Reid Era Coming to a Close...
November 20th 2012 17:50
The end of Andy Reid's 14-year tenure in Philadelphia was solidified after the Eagles' 31-6 loss to Washington on Sunday.
In “The Dark Knight”, the second installment of the most recent Batman movie franchise, Gotham City’s District Attorney Harvey Dent opined that, “You either die a hero, or you live long enough to become the villain.”
Despite the fact that he was speaking about a fictional character who used his wealth to outfit himself as a superhero who spent his evenings hunting down bad guys, that quote in some ways rings true for the coaching profession – albeit it not the literal life or death theme.
Coaches in the NFL are either the greatest thing since sliced bread when they are winning and leave on a high note (which most don’t), or their wins and accolades pile up so high that they are eventually crushed by them when they fail to meet the accompanying raised expectations, falling victim to their own success.
While we all could see the writing on the wall after the Eagles' recent five-game skid - the longest of Andy Reid's head coaching career - it is now painfully obvious to even the most ardent Reid supporters (myself included) that, in the wake of his team's disastrous performance against the Redskins that made it six in a row, the reign of the franchise’s most successful head coach and NFL’s longest-tenured football boss is coming to a close.
It is no longer a matter of if Jeffrey Lurie dismisses his longtime coach, but when.
And hopefully, for Reid and his legacy in Philadelphia, it will be sooner rather than later.
The Eagles' 31-6 loss in Washington was their latest low point after starting the season by winning three of their first four, including big home wins over the Baltimore Ravens and World Champion New York Giants. This current streak of ineptitude hasn't been seen around these parts since 1994, when one Rich Kotite presided over a late-season collapse that turned a 7-2 start into a 7-9 finish and a one-way ticket out of town for Kotite just one year into Lurie's ownership of the franchise.
With this year's team at 3-7 and showing no signs of improvement or caring, this death spiral could result in a 3-13 finish season, which last occurred in Philly under Ray Rhodes' watch in 1998 - the season prior to Lurie hiring Reid.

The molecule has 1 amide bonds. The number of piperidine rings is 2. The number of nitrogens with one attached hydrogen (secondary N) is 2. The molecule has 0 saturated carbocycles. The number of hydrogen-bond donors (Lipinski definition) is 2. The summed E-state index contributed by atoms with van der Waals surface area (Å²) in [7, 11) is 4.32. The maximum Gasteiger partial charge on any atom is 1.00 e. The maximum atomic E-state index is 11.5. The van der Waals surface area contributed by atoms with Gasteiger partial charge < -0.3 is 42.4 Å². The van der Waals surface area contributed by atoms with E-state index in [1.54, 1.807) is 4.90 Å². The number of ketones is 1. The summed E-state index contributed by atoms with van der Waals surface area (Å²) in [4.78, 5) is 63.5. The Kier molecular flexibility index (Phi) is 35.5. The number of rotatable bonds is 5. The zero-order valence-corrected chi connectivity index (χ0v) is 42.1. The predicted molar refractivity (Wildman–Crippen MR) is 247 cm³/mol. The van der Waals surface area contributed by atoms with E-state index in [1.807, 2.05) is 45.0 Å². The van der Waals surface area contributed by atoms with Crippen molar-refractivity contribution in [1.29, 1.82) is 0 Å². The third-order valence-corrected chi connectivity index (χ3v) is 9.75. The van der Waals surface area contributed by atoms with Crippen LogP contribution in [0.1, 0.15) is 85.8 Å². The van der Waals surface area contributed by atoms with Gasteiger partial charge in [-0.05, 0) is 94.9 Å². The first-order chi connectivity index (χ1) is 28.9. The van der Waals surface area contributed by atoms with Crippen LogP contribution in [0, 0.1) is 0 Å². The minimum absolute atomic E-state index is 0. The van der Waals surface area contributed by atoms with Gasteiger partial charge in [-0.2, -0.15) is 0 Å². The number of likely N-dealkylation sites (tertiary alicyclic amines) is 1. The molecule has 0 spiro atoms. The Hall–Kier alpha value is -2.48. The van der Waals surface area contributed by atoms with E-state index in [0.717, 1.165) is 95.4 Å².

For the winningest coach in Eagles' history to have his reign come to an end being mentioned in the same sentences as Kotite and Rhodes would have been unimaginable just a few seasons ago. But, here we are.
That Reid will be out of a job within the next six weeks should not be news to anyone. For starters, Lurie made his disappointment with last year's "Dream Team" debacle very clear before the season, and stated that anything close to another 8-8 campaign would be "unacceptable". In a lot of ways, this season has been even worse than 2011, as in several of those early season losses the Eagles at least had the lead before their defense folded late in games.
Since the bye week firing of defensive coordinator Juan Castillo shortly after the defense blew a late lead against Detroit by Reid, they seem as though they've been playing from behind almost from the opening kickoff, with penalties, turnovers, big plays allowed, boneheaded mistakes and the ever-present Reid time management gaffes growing in number by the week.
The other reason Reid and Lurie's impending split should not be a surprise is because that is the nature of the business in the NFL, and in professional and college sports in general. Coaches get hired, have a limited amount of time to build their program, change the organizational culture, and ultimately win games. And when that honeymoon period is over and that initial positive momentum stops and the team struggles, that coach is fired and the process starts over again in earnest with his replacement.